Migrating to Cloud - In a Continuous Delivery manner


June 16, 2017

Akshay Surve Recently during a meetup, I got a chance to listen to Akshay Surve, co-founder of DeltaX.

DeltaX is a platform which provides analytics around Social Media Marketing.

Akshay shared an interesting story about how DeltaX moved to cloud over a period of six months in a continuous delivery manner.

Quoting Akshay, as he wrote in his blog:

In the second half of 2016 - we decided to migrate our multi-tenant app from bare-metal servers to Azure. While you can find numerous benchmarks for various cloud platforms - there are very few relatable drill downs on the thought process as part of such migrations to the cloud as is. More importantly, this was not just a migration - it was literally a war with all hands on the deck; keeping the existing usage, client data and growth intact we were able to migration over 1.4TB data and existing clients to the cloud successfully.

They had a multi-tenant database, so they moved tenant by tenant to the cloud instead of the entire migration. It took them around six months for the same, but taking it slowly helped them to plan better.

Migration Timeline

The most interesting part for me in the talk is the way they sliced the huge mountain to small batches rather than doing it in a single big-batch. The small batch allowed them to observe, and optimise further and also allowed them to switch back as they had both the systems running parallel. I know small is relative here, but you get the point :)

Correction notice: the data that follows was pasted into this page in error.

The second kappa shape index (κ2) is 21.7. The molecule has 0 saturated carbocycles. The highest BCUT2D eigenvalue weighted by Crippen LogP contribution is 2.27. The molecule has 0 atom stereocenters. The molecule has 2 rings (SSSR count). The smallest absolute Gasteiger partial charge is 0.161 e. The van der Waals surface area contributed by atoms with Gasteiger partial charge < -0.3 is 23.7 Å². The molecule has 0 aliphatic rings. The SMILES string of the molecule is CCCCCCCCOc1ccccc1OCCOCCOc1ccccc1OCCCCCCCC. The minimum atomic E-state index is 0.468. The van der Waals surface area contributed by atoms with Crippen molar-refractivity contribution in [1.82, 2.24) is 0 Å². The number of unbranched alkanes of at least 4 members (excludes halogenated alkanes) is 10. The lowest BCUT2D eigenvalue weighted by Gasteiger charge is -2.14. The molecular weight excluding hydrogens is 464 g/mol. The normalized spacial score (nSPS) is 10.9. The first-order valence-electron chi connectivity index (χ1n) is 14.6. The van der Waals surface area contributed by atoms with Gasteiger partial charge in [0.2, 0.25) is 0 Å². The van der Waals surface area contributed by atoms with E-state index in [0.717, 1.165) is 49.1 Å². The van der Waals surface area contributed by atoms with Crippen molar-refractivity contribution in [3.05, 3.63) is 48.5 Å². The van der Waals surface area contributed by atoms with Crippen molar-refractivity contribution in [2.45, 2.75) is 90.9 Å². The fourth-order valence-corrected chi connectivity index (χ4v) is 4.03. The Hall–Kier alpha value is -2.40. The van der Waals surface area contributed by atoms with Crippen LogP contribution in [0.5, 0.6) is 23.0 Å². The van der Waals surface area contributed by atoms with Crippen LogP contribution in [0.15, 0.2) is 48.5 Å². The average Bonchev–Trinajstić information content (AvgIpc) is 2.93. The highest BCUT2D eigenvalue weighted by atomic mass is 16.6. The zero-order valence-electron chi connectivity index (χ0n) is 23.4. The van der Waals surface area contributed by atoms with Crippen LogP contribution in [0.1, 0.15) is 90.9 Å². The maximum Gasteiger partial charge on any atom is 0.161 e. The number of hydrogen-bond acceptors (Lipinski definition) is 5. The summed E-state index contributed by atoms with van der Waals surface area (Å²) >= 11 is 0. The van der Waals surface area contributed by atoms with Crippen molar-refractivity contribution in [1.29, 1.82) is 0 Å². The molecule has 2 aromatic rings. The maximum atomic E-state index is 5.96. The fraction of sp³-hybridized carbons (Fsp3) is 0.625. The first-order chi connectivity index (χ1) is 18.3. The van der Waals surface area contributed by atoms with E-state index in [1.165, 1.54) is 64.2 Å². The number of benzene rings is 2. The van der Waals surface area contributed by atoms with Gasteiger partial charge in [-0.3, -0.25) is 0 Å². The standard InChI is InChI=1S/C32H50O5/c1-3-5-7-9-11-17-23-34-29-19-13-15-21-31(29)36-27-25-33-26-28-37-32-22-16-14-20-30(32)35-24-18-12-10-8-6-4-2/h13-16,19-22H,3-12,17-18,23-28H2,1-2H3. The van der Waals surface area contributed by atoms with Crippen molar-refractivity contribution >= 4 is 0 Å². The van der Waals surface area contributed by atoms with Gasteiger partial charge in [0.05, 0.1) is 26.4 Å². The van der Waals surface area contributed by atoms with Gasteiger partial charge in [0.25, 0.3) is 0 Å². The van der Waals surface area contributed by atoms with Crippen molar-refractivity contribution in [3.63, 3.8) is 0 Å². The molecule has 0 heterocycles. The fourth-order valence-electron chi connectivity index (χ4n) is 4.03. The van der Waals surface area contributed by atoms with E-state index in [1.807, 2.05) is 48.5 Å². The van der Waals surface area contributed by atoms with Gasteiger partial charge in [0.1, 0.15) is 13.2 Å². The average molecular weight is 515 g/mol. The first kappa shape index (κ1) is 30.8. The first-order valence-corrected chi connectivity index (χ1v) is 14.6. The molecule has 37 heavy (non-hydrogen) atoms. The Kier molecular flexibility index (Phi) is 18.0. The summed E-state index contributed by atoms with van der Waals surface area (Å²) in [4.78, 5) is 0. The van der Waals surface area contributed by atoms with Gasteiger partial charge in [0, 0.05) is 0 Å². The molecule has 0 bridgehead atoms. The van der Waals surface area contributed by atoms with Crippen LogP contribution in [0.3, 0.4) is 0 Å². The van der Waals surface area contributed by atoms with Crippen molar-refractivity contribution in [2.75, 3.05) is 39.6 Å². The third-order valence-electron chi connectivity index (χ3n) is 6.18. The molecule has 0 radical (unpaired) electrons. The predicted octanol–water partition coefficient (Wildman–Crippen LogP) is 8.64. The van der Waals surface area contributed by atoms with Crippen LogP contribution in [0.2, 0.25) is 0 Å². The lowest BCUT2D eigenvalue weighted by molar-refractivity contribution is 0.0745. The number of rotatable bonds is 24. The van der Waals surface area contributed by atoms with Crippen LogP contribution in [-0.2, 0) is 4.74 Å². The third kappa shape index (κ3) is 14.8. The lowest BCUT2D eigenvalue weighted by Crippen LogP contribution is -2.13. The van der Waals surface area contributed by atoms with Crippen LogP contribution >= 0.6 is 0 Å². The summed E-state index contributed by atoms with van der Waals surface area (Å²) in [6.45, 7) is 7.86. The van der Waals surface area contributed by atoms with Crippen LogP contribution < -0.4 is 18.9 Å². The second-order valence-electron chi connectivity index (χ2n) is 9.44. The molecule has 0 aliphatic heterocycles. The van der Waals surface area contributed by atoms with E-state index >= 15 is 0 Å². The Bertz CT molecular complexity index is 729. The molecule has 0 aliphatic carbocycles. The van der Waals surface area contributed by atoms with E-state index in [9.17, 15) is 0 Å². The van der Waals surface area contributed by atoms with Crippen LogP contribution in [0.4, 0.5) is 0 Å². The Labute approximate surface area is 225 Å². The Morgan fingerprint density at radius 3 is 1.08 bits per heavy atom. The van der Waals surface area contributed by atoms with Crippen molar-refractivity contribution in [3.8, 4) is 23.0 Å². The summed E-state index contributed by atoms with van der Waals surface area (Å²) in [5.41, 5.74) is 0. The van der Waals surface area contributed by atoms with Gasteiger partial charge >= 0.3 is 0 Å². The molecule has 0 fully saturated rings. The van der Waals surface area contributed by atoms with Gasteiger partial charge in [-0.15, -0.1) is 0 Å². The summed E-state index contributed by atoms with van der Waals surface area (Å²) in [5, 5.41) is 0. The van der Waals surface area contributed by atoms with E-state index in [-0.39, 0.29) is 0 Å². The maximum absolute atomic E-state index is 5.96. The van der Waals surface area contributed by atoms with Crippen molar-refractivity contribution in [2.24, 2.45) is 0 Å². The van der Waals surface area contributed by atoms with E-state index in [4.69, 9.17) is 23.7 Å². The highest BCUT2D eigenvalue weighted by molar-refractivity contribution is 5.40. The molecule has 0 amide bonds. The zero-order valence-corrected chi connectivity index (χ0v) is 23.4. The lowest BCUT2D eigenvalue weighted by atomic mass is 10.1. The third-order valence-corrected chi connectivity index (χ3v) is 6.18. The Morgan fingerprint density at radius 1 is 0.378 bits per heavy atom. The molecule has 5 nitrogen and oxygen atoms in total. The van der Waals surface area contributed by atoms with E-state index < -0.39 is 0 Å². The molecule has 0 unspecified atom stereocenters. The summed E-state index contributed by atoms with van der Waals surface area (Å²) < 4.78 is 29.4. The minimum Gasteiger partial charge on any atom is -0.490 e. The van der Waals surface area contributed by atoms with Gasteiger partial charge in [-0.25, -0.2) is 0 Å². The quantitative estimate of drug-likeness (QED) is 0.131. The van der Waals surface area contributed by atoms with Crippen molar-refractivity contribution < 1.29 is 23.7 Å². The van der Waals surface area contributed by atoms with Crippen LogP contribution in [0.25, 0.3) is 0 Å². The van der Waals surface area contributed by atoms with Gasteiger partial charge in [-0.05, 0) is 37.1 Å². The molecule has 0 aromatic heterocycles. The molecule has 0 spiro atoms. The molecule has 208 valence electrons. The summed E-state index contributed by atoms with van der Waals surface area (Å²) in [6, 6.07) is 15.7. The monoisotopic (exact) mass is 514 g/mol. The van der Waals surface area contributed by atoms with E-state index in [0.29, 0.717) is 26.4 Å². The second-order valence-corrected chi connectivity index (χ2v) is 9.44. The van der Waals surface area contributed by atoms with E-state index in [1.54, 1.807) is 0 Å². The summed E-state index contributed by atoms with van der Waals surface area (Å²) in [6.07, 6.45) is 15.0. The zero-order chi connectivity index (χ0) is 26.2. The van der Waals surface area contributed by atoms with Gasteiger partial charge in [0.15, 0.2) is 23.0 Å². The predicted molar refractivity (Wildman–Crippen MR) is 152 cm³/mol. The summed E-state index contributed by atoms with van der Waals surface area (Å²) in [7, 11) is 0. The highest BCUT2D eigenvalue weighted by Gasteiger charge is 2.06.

Continuous Delivery is about delivering small batches of changes in a repeatable and sustainable manner. It is less risky because it will mostly be automated and mostly it will be reversible steps.

Database is one place where usually Continuous Delivery is considered to be difficult. In my previous post, I wrote about how to approach database refactoring using Expand and Contract Pattern. And Akshay and team have shown an example of how it can be done for migrating to cloud too. They analysed, developed and deployed in small chunks which gave them confidence about the system over time.

You can watch the video of his talk in the below link:


Recently I read about how Capital One, one of the leading banks of US, moved their customer facing app to AWS, which has an active user base of tens of millions of customers.